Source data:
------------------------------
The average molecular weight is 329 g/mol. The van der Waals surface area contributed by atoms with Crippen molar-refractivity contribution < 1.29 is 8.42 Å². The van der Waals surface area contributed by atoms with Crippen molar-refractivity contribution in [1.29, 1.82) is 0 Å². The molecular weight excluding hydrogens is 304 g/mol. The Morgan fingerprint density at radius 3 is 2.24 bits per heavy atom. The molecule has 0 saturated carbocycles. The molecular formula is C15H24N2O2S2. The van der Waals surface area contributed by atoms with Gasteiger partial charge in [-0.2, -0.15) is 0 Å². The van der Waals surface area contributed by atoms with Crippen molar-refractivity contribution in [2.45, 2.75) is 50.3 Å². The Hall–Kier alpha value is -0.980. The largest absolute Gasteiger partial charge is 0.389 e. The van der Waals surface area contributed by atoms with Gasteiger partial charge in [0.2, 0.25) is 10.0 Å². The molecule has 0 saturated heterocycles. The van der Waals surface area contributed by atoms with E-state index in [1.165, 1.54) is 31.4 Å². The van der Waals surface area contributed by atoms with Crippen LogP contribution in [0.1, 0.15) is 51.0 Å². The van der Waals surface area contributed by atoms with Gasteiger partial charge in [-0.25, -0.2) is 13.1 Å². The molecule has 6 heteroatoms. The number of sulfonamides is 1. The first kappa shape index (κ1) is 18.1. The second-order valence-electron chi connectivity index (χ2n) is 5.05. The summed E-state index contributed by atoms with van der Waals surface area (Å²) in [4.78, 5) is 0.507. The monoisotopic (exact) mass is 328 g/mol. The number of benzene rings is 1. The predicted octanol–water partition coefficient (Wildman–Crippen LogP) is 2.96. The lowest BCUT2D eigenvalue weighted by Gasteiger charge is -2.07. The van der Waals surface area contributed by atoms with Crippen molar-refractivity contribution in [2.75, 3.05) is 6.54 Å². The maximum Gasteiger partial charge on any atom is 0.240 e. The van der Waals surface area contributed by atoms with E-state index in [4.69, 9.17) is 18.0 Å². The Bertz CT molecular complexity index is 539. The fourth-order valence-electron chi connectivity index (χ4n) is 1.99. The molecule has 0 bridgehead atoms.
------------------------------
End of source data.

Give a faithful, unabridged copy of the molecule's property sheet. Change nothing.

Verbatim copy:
The average molecular weight is 329 g/mol. The van der Waals surface area contributed by atoms with Crippen molar-refractivity contribution < 1.29 is 8.42 Å². The van der Waals surface area contributed by atoms with Crippen molar-refractivity contribution in [1.29, 1.82) is 0 Å². The molecular weight excluding hydrogens is 304 g/mol. The Morgan fingerprint density at radius 3 is 2.24 bits per heavy atom. The molecule has 0 saturated carbocycles. The molecular formula is C15H24N2O2S2. The van der Waals surface area contributed by atoms with Gasteiger partial charge in [-0.2, -0.15) is 0 Å². The van der Waals surface area contributed by atoms with Crippen molar-refractivity contribution in [2.45, 2.75) is 50.3 Å². The Hall–Kier alpha value is -0.980. The largest absolute Gasteiger partial charge is 0.389 e. The van der Waals surface area contributed by atoms with Gasteiger partial charge in [0.2, 0.25) is 10.0 Å². The molecule has 0 saturated heterocycles. The van der Waals surface area contributed by atoms with E-state index in [1.165, 1.54) is 31.4 Å². The van der Waals surface area contributed by atoms with Crippen LogP contribution in [0.1, 0.15) is 51.0 Å². The van der Waals surface area contributed by atoms with Gasteiger partial charge in [-0.25, -0.2) is 13.1 Å². The molecule has 6 heteroatoms. The number of sulfonamides is 1. The first kappa shape index (κ1) is 18.1. The second-order valence-electron chi connectivity index (χ2n) is 5.05. The summed E-state index contributed by atoms with van der Waals surface area (Å²) in [4.78, 5) is 0.507. The monoisotopic (exact) mass is 328 g/mol. The number of benzene rings is 1. The predicted octanol–water partition coefficient (Wildman–Crippen LogP) is 2.96. The lowest BCUT2D eigenvalue weighted by Gasteiger charge is -2.07. The van der Waals surface area contributed by atoms with Crippen molar-refractivity contribution in [2.75, 3.05) is 6.54 Å². The maximum Gasteiger partial charge on any atom is 0.240 e. The van der Waals surface area contributed by atoms with E-state index in [4.69, 9.17) is 18.0 Å². The Bertz CT molecular complexity index is 539. The fourth-order valence-electron chi connectivity index (χ4n) is 1.99. The molecule has 0 bridgehead atoms.